On April 5, 2016, the National Telecommunications and Information Administration (NTIA) initiated an inquiry to review the potential benefits and challenges presented by the Internet of Things (IoT). In its Notice and request for public comment (RFC), NTIA is seeking input on the current IoT technological and policy landscape with a goal of developing recommendations—in the form of a Green Paper—as to whether and how the federal government should play a role in fostering the advancement of IoT technologies. Comments are due on or before May 23, 2016 at 5:00
On February 26, the Federal Communications Committion (FCC) voted 3-2 along party lines to adopt Open Internet rules. The FCC Bureau requested to retain “editorial privileges” to the order, which the Chairman granted, meaning that drafting of the text of the order itself will continue for the next several days if not weeks. According to press reports, the text of the order itself is not expected to be available for potentially a few more weeks, due to delays in the Commissioners providing edits to the text of the order. Consequently
As part of the constitutional reform in telecommunications matters published on 11 June 2013 (the Constitutional Reform), the new Federal Telecommunications and Broadcasting Law (the Law) was finally published on 14 July, and went into effect this past 13 August. The new Law establishes a new regulatory framework in the telecommunications and broadcasting sector in Mexico, which contains the principles based on the Constitutional Reform, whose principal objectives are: the creation of more rights, the promotion of competition, and the provision of better services at lower prices. Additionally, along with
The FCC is expected to vote on rules governing the broadcast incentive auction during its May 15 open meeting. Although the Report and Order outlining the rules is still being circulated internally among FCC leadership and has not been released to the public, the FCC has not been shy about telegraphing the direction the final rules might take, including broadcaster-related provisions.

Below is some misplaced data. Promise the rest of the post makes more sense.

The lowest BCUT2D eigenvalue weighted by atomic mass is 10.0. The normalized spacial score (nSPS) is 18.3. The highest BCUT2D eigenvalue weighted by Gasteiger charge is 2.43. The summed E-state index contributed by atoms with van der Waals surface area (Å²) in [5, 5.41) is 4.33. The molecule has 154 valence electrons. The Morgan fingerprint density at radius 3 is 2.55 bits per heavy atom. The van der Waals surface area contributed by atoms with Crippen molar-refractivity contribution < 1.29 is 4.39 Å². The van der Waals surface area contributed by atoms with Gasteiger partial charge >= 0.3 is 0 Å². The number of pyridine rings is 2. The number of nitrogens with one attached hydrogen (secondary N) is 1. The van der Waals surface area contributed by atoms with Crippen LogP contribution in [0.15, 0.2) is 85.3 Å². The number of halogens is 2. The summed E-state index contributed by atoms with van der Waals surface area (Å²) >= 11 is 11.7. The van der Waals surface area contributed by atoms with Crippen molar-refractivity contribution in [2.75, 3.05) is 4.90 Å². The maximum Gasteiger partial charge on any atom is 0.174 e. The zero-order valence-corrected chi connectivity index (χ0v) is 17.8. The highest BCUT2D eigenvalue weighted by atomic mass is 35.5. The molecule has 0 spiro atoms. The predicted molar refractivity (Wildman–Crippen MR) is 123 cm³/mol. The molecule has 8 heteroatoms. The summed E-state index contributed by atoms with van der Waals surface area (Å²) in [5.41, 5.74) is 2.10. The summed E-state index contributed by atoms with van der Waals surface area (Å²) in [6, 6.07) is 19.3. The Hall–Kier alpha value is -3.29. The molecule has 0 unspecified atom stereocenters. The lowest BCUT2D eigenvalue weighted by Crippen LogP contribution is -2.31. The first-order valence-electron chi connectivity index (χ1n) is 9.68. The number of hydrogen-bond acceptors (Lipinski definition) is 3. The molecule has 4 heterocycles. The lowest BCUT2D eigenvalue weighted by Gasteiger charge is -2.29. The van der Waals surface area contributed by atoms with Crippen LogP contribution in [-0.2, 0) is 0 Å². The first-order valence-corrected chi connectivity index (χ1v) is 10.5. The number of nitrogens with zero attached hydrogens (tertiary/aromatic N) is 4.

If new European Union proposals are implemented, European broadband providers may need to comply with expansive network neutrality obligations that are both similar to and different from earlier Federal Communications Commission (FCC) rules. Citing the need for harmonized regulation, European regulators have taken a number of steps this fall toward strengthening Open Internet protections.
Home to more than 4.5 million people, Kolkata, India has a fascinating transportation network. A recent visit to the city revealed bicycles, motorbikes, taxis, buses, rickshaws, cyclerickshaws, cars, trucks, and trams crowding roads already thickly congested with pedestrians, students, street vendors, and parked cars. Perhaps as a result sharp-witted Indian critics have described traffic conditions in Kolkata’s urban core as “hell” or worse. Yet however uncertain and, at times, chaotic, the journey, Kolkata’s transportation infrastructure continues to move people and goods through the city. Indeed, the striking part of the network is